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Welcome to the first edition of the a16z Bio Newsletter, where we share, once a month, what we’re seeing at the intersection of engineering and biology — from news and trends to thoughts on how these affect not just healthcare, but all industries.
Here’s the big shift: Biology is going from an experimental science to an engineered discipline. In medicine, this is already driving an explosion of new modalities and engineered “living medicines” (in the form of genes, microbes, even applications). And because these medicines are modular and programmable, each successive generation of therapies can be iterated and built on — just as with other engineered applications — to treat other diseases. Of course, none of this will be easy, without risk, or cheap — but it does fundamentally change how we diagnose (Dx), treat (Rx), and even prevent (Px) disease.
A new generation of care delivery companies
As technology changes how we access, pay for, and deliver healthcare, we’re seeing new types of companies as well as the entire industry structure re-aligning. Just look at all the recent M&A (Walmart and Humana; Aetna and CVS; Amazon, JP Morgan, and Berkshire Hathaway), which is creating new “hybrid” companies that straddle broad swaths of the healthcare value chain. So where does software come in? It has the potential to both remove friction within the system — including blurring traditional silos — and to dramatically expand the ways we access care. Companies with technology built in at their core — whether tech incumbents entering the healthcare arena or those purpose-built for this from the ground up — are leading the charge.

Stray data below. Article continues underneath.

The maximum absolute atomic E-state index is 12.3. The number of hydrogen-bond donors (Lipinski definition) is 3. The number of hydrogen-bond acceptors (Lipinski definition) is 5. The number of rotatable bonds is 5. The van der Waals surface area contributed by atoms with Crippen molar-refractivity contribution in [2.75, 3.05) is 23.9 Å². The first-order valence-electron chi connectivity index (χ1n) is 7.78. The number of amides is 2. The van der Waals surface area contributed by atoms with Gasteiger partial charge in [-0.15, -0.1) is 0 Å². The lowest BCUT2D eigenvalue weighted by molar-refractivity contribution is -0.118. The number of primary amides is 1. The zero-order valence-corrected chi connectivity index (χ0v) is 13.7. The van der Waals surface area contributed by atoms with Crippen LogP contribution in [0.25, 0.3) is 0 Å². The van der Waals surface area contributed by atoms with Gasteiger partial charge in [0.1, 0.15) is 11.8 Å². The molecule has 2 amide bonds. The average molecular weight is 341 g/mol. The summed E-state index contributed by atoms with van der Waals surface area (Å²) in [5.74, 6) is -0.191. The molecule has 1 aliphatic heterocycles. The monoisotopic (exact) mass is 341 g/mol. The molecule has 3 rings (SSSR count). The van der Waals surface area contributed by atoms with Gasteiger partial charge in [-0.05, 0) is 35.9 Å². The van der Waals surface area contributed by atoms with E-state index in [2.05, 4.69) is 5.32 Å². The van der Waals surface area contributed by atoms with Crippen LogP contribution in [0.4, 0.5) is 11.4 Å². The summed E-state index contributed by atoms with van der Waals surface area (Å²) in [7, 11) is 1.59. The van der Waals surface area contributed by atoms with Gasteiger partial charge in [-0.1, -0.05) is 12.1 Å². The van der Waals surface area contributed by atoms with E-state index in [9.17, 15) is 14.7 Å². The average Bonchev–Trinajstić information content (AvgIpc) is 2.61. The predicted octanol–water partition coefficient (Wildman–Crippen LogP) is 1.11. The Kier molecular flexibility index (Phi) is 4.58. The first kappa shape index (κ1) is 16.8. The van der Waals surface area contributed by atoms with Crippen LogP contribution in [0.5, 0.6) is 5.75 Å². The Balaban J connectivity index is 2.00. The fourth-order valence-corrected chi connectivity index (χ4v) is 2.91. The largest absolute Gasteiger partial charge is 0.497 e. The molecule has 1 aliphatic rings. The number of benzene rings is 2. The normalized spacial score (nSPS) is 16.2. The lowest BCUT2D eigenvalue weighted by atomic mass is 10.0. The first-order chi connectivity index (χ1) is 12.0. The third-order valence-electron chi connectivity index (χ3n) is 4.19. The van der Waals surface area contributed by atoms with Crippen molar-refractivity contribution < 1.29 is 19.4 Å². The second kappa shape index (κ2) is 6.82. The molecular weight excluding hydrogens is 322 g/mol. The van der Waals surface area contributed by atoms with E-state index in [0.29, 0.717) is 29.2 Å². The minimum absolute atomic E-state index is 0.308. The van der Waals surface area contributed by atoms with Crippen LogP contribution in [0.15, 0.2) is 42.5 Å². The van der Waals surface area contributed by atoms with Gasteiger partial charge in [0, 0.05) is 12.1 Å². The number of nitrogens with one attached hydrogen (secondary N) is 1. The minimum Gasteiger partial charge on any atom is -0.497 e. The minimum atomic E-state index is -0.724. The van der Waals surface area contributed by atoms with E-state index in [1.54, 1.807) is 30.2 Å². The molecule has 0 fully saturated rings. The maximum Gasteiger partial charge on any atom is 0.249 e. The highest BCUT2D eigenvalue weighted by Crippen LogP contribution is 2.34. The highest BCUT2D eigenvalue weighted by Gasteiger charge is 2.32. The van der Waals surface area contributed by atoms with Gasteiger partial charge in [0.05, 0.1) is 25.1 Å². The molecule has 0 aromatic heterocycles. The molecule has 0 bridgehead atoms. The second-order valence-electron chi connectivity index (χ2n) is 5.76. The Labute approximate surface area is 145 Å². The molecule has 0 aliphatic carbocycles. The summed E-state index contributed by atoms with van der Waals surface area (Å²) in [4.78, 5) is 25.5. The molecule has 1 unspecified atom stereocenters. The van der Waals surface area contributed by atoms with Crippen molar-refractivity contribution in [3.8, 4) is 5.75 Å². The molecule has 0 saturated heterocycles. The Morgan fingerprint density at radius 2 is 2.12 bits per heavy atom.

Biology is eating the world
Biology — with its unparalleled ability to evolve, replicate, and create — is one of the most advanced manufacturing technologies on earth. This is why we will see biology increasingly become a part of every industry. We’ve already seen it transform food, agriculture, textiles, manufacturing, and with DNA-based computers, even software… what’s next? Much like the last century was transformed by information technology, we are now living in the century of biology. In short, bio is eating the world.
A new era of damage-free genome editing with the next phase of CRISPR
The first wave of CRISPR (essentially a DNA cutting tool) represented the possibility of precise, one-and-done, gene therapy cures that could rewrite the genetic errors behind some of the most devastating diseases. Now, we are entering a second wave of innovation in this space — going from a cutting widget to a full-fledged toolkit for medicine (as well as better Cas systems) — that expand the power of CRISPR across therapeutics, R&D, and diagnostics.
New molecular technologies show how we can build on top of CRISPR as a platform with a constantly growing suite of programmable functionalities. Just last month, teams under scientists Samuel Sternberg and Feng Zhang both published papers showing that a CRISPR-Cas system paired with bacterial transposons can be programmed to insert new DNA into precise locations in the genome without cutting the DNA strands. The researchers came to this insight by noticing that the transposons — aka “jumping genes” — seemed to jump around the genome aimlessly (and who knows why, perhaps evolution?), but did so through some RNA-guided mechanism, which is not unlike how CRISPR systems are programmed.